Written, under the order of Prince Odoievsky-Maslov, Chief of Administration of the Imperial Court in Moscow, by S. de Bartenev
St. Alexander Hall in the Kremlin
The walls are of stucco imitating pink marble, glittering with gold. The Order of St. Alexander Nevsky, in whose honor the hall was built, was founded in 1725 by Catherine I, realising a wish of Peter the Great. The motto of the Order is "For the Work and the Nation"

The spherical coupola of the ceiling rests on arches supported by four pillars.

The bas-reliefs in gold on the coupola and those on the arches carry the insignia of the Order, with the initials S.A. (Sanctus Alexander). In the corner pieces, as well as above the doors are the Imperial Arms, the double-headed eagle with the Imperial Crown.

Between the gilded bust columns are the arms of the governments of Russia and the annexed provinces.

On the entablature above the columns, between the doors and the windows, are gilded trophies, composed of the ancient arms of the Slavs.

On the walls are paintings by Professor Moller, depicting the following facts of the life of St. Alexander Nevsky:

1. The ambassadors of Pope Innocent IV and Cardinals Gald and Gemont persuading Alexander Nevsky to embrace Catholocism.  They assured him that his father Yaroslav had made the promise to the Catholic monk Plano Carpini (a celebrated traveller) when they had encountered the Horde. "We know the true doctrine of the Church," replied Alexander Nevsky, "we do not accept yours and do not wish to know it."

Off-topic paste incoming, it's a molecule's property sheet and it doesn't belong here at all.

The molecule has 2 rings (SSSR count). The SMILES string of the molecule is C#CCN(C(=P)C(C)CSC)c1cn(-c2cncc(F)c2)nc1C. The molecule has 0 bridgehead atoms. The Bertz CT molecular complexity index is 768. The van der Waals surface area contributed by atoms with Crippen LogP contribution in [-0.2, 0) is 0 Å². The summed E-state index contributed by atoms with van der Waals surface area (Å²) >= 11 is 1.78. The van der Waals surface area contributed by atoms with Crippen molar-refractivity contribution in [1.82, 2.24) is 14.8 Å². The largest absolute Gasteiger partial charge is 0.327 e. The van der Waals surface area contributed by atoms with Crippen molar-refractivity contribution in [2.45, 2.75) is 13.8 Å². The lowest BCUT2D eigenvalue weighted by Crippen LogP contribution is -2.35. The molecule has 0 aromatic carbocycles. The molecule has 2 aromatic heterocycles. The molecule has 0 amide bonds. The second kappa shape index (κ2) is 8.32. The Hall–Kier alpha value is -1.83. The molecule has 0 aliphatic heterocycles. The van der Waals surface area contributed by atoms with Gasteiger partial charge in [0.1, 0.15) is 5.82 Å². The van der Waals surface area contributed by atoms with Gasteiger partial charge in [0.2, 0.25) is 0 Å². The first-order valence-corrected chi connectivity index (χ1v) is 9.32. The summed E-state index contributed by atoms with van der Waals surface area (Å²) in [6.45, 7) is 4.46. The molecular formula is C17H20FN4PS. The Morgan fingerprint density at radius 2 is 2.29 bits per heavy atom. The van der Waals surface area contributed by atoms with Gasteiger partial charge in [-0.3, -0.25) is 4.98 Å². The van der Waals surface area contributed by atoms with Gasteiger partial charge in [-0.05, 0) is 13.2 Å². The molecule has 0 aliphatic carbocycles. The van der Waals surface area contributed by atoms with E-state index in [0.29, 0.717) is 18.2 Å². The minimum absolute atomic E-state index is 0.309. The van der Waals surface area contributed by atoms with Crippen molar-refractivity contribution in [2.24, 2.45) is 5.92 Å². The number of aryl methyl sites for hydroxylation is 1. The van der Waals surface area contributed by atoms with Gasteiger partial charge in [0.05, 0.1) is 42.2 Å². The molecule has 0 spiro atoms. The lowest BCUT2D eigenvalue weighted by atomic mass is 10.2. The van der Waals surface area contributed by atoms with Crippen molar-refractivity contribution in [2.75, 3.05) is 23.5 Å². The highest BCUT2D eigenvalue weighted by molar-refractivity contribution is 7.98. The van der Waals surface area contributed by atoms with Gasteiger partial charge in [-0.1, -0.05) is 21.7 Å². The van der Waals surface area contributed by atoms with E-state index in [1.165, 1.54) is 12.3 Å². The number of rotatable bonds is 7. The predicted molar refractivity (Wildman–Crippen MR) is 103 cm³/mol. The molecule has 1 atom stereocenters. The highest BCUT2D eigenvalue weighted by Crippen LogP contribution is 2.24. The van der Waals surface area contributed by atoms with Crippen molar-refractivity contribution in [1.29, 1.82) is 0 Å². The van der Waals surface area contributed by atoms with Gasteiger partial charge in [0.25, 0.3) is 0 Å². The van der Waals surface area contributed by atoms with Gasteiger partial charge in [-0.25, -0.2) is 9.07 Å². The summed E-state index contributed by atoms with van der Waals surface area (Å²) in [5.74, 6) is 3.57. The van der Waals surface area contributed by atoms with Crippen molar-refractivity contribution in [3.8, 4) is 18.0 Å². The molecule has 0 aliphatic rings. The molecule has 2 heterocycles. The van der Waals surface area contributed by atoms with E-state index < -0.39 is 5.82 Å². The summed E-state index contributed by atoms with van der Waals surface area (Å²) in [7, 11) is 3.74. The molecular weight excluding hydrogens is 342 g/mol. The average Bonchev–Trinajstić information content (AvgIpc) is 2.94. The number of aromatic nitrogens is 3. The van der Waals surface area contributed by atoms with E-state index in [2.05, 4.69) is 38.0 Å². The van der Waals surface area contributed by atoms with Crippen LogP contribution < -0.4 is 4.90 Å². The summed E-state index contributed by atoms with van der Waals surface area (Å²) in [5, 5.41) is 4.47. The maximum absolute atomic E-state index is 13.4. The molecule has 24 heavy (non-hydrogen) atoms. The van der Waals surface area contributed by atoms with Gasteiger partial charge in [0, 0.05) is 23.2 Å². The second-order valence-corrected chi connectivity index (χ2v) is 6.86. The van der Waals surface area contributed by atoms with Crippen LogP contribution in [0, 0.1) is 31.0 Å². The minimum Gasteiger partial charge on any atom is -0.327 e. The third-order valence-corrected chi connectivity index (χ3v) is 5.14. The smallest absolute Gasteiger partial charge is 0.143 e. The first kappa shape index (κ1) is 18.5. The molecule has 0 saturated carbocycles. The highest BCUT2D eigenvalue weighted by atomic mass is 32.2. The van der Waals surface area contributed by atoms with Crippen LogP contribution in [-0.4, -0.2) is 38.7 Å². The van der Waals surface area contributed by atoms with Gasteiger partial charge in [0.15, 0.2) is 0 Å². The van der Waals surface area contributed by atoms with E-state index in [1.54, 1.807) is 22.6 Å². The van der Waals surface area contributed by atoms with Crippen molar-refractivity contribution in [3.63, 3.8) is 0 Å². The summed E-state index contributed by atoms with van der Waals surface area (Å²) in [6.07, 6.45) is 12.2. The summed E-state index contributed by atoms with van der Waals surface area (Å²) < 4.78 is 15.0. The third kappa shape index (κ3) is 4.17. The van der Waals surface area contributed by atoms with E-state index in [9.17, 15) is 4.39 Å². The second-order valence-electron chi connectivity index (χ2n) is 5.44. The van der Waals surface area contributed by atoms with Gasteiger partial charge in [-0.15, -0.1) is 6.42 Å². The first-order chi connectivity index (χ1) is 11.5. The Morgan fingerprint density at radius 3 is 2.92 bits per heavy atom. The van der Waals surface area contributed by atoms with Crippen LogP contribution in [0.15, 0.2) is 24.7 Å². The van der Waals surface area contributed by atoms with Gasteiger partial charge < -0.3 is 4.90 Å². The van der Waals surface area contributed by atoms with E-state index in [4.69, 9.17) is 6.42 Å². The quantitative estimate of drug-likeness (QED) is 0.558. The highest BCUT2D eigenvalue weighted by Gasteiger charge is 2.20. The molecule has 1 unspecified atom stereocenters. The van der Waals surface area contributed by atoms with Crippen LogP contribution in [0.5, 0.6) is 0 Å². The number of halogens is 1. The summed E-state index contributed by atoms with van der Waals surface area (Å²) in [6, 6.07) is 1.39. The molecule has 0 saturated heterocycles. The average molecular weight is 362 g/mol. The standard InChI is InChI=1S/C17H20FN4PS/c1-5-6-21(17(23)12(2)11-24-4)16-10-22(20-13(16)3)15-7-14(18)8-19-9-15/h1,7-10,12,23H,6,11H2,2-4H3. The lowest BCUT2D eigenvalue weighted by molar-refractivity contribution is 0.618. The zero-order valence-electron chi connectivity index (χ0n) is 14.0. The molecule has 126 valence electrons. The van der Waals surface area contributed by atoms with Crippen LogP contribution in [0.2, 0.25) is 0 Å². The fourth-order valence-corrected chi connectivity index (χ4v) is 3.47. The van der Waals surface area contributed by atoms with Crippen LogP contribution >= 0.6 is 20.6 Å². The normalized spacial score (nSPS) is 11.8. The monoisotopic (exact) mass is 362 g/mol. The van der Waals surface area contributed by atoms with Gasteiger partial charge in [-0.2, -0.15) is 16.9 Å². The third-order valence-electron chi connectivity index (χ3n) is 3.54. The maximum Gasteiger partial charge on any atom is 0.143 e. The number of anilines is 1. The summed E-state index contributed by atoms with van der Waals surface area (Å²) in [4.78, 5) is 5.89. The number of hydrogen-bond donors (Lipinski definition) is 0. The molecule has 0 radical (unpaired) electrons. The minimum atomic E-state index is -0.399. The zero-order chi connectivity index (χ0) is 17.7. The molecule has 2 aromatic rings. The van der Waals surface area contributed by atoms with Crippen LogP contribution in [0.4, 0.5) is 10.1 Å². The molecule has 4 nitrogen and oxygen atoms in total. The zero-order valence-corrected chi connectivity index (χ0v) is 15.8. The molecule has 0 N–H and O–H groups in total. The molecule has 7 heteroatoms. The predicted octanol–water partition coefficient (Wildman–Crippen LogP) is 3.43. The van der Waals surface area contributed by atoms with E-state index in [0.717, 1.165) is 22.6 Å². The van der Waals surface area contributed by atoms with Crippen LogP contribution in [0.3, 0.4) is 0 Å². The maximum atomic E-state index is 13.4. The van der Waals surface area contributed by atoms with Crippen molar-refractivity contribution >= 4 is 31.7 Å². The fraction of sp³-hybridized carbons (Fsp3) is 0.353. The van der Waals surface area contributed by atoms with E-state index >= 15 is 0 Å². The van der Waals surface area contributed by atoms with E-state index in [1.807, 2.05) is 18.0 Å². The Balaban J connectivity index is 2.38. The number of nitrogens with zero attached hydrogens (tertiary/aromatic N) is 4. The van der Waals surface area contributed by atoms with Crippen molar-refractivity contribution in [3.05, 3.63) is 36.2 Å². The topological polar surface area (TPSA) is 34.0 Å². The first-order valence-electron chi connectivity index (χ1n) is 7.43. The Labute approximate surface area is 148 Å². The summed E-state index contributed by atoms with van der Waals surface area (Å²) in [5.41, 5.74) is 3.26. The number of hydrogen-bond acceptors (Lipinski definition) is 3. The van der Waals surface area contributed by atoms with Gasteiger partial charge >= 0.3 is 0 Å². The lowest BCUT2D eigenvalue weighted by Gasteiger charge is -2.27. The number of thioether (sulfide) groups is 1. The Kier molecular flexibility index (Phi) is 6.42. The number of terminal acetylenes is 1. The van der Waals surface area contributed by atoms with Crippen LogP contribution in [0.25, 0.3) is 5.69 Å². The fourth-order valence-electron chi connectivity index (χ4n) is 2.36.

2. Marriage of Alexander Nevsky to Alexandra, daughter of the Prince of Polotsk.

3.  Alexander Nevsky refuses to worship the fire and the bush, according to the Tatar ritual.  "Go tell Batyii," he said to the head of the Tatar troops, "that I render hommage to him as a sovereign, as he is such by the grace of God, but I will not prostrate myself before and object which was made only for the use of man.  I acclaim only the one God who I serve and adore.

4. Triumphal entry of Alexander Nevsky into the city of Pskov, which he saved from the invasion of the Livonian horsemen in 1242.

5.  Pelgui of Ijor explains to Alexander the vision which he had of St. Boris and St. Gleb, as a premonition of his victory over the Germans - Lyedovoyie poboystchye - the battle on ice of 1242.

6.  Victory over the Swedes; Alexander kills Birger with a blow of his lance to the face in 1240.

The paintings above the door represent Alexander Nevsky as prince and ascetic monk, these paintings are suspended from two gilt figures, emblems of glory, and the work of professor Loganovsky.

During the Emperor's stay in this Palace, the four sideboards from the two sides are covered above and below with ancient vessels in silver and gold, usually kept ordinarily in the Armory Palace.

The four fireplaces are in marble and adorned with elegant little columns, entwined with foliage made of bronze.  The candelabras were made by Barbedienne in Paris.

The gilded armchairs, made in Tours, are covered in velvet in the color of the ribbon of the Order and on the back of each is embroidered the Order's star.

The parquet floor is a rare beauty, the work of Blechschmidt, and is made up of precious woods, just as in the St. George's Hall.

The Hall is lit by day from the two rows of windows and at night by six chandeliers and twenty eight sconces, which all have approximately 3500 electric lights.  The wall opposite is decorated by doors and false windows glazed with mirrors.

In the St. Alexander's Hall, the ladies of the city will gather on the great solemn occassions.

The St. Alexander's Hall occupies the former site where the Ambassador's Hall was located in the 17th century, as well as the vestibule where the Boyars and foreign Ambassadors deliberated. In that room there was a hidden chamber (Tainik) where the Tsar, unseen, could follow the deliberations.